In a city infamous for business-squelching bureaucracy, no agency is more maligned than the Los Angeles Department of Water and Power. Developers who want to build housing, shopping centers or other commercial projects face steep costs and long delays in getting permits and connections to the city’s electric power system.
The DWP’s convoluted process can add so much time, money and uncertainty to a project that some businesses decide to build elsewhere, costing the city much-needed investment, particularly in housing.
This month the DWP adopted the second of two policies aimed at making the utility more business friendly by cutting power infrastructure costs for individual housing and commercial projects. It’s a good start, but there’s a lot more work to do.
Of course, the DWP is not the only agency responsible for L.A.’s notorious red tape; the planning, public works and building and safety departments can all be choke points, particularly when it comes to getting new housing built. But the utility stands out as uniquely challenging.
Earlier this year, a study from the Los Angeles Business Council found that it takes almost four years to approve and build an apartment building in L.A. Underground power installation approval by the DWP was the second-most significant delay, taking about eight months for an apartment development. The biggest reason for delay is the need to get discretionary approvals from city departments and the Planning Commission.
The Board of Water and Power Commissioners and utility leaders have been meeting with architects and developers to figure out how to make the process faster and cheaper. That has resulted in two new policies.
The first, dubbed Project Powerhouse, is specifically aimed at homeless housing and 100% affordable housing developments that are part of Mayor Karen Bass’ executive order to fast-track approvals. By assigning staff to meet with the developers early about their power needs and prioritizing their projects at each step of the process, the DWP has been able to cut the time from first contact to power completion to an average of five months, compared with an average of 2.5 years for other projects.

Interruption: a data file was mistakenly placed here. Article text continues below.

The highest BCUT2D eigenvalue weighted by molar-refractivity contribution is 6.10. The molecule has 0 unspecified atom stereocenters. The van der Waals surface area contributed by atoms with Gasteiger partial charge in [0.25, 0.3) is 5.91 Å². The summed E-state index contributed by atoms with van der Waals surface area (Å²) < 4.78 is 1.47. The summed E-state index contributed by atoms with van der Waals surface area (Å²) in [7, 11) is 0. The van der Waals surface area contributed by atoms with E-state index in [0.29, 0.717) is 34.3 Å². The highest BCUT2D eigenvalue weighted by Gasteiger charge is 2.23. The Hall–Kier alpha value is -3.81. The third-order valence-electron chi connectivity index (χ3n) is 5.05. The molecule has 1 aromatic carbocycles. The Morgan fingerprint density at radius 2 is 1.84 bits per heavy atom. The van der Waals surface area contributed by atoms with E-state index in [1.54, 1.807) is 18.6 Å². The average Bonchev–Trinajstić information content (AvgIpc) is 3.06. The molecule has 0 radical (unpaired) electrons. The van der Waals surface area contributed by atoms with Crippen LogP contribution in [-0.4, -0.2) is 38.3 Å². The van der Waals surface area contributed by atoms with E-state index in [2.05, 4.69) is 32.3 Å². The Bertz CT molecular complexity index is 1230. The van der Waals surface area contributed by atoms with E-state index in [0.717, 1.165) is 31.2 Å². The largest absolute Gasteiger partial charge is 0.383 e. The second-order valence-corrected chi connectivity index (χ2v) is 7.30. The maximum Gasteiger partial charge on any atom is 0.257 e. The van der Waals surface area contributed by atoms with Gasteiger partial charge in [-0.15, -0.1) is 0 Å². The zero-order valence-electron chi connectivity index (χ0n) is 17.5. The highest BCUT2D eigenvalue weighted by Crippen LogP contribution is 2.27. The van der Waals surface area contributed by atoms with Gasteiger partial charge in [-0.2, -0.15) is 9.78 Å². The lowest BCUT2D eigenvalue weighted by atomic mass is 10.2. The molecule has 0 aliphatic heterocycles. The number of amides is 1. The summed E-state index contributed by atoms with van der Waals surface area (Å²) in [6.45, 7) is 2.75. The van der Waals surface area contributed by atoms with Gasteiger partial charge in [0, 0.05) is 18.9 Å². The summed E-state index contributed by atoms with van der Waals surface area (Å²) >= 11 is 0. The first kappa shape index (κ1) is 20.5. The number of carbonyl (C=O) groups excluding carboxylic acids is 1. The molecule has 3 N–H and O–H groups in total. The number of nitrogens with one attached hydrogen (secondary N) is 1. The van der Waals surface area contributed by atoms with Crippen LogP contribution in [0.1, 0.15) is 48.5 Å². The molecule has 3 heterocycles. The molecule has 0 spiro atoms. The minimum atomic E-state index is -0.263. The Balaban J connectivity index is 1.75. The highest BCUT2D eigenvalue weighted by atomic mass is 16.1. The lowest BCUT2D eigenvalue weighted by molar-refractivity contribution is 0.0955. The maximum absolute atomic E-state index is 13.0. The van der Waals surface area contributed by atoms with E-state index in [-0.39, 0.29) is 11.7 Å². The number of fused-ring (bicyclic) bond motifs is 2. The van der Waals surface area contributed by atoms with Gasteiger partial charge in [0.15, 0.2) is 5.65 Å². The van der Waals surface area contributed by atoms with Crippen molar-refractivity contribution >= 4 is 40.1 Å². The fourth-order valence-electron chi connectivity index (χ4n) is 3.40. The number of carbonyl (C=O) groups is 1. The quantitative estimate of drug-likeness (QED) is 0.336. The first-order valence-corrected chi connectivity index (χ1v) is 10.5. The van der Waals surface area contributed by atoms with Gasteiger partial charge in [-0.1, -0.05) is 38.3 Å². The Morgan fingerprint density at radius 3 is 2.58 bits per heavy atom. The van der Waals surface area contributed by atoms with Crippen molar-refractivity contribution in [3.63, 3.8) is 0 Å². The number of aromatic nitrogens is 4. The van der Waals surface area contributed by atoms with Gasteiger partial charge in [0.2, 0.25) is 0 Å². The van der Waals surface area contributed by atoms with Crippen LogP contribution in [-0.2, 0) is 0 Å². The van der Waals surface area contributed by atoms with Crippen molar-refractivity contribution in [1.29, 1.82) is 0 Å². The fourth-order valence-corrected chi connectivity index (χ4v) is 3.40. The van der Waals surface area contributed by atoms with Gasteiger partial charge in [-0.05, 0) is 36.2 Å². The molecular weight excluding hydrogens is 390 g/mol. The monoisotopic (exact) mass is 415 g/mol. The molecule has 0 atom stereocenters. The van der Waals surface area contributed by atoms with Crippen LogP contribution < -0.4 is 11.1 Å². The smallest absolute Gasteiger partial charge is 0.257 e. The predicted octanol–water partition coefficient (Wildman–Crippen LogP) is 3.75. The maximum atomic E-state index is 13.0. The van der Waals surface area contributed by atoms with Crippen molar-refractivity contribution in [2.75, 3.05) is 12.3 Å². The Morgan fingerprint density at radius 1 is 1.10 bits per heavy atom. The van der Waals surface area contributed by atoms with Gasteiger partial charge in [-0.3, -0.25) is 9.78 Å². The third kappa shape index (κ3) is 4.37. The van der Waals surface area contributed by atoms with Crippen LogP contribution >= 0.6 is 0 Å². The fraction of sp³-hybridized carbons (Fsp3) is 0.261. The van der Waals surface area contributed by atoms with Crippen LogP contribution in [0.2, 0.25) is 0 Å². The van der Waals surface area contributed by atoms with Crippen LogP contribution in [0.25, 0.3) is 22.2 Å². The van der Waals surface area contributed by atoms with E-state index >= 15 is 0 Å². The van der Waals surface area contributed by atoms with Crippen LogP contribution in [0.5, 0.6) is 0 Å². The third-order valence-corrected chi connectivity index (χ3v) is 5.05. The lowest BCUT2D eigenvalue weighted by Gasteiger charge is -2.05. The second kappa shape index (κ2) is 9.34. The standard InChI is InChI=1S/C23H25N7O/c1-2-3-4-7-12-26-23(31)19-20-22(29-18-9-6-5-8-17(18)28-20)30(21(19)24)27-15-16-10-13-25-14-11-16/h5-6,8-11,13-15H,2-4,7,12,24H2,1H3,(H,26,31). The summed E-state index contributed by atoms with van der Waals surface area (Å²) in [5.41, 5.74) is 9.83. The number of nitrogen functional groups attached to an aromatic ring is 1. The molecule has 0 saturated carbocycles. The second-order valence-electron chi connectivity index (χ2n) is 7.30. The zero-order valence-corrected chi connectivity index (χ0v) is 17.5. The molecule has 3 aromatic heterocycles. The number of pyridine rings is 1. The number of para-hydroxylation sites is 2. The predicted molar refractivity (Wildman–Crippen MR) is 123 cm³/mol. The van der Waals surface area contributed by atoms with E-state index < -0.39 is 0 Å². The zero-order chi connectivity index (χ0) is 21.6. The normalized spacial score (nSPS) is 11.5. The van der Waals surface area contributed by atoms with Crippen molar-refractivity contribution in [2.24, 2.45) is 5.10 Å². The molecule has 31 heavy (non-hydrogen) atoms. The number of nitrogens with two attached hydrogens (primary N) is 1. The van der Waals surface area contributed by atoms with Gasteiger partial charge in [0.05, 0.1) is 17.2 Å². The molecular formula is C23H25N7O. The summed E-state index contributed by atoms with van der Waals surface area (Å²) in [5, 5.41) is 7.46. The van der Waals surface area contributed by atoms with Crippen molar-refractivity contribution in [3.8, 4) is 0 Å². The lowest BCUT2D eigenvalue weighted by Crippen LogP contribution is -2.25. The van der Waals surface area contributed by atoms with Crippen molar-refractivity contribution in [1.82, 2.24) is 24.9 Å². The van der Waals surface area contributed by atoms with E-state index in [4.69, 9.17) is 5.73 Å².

In addition, the DWP will change the way it charges developers for electric infrastructure built in the public right of way. Traditionally, when a new apartment complex, office or other commercial project would trigger the need for more power to an area, the utility charged the developer the full cost of extending high-voltage power lines down the street. For an underground line, that would add an estimated $2.2 million to the cost of the first construction — while projects built after would pay nothing for the shared line. And the expense was often a late surprise after the project had gotten other city approvals. That’s neither a good nor fair policy.
In response, some developers decided to build elsewhere or wait, hoping another project would go first and foot the bill. Electric vehicle charging companies, in particular, said the policy was a big disincentive to building new charging stations in L.A., undermining a key city goal of encouraging residents to switch to electric vehicles.
For affordable and homeless housing projects, the cost could be a major blow. Developers typically cobble together tax credits, grants and other funding upfront. An unexpected power line extension bill from the DWP can delay a project by months or years if the developers have to apply for more money — usually taxpayer funding — to cover the expense.
Under the new policy, commercial projects will now pay their share of the cost of the power line extension, with future projects billed for their share, spreading the cost more evenly among users. For example, a developer will now pay around $368,000 for the line extension, rather than the full $2.2 million.
For affordable and homeless housing developments, the DWP will cover the projects’ share of line extensions in the public right of way, which is estimated at $20 million this year. That’s a worthwhile expense to make homeless housing available in months rather than years. Developers will still be responsible for paying for the connection from their building to the shared power line.
The changes are a recognition that L.A.’s public utility has been an obstacle to addressing the homelessness and affordable housing crisis, said Cynthia McClain Hill, president of the Board of Water and Power Commissioners. “We’re not the solution, but we can be a significant contributor.”
The goal, she said, is to learn from the Project Powerhouse experience and start fast-tracking approvals of all commercial projects by next spring. Los Angeles ultimately benefits when it’s easier to build homes and to allow economic development and job creation. The DWP should be an aid, not a barrier, to investment.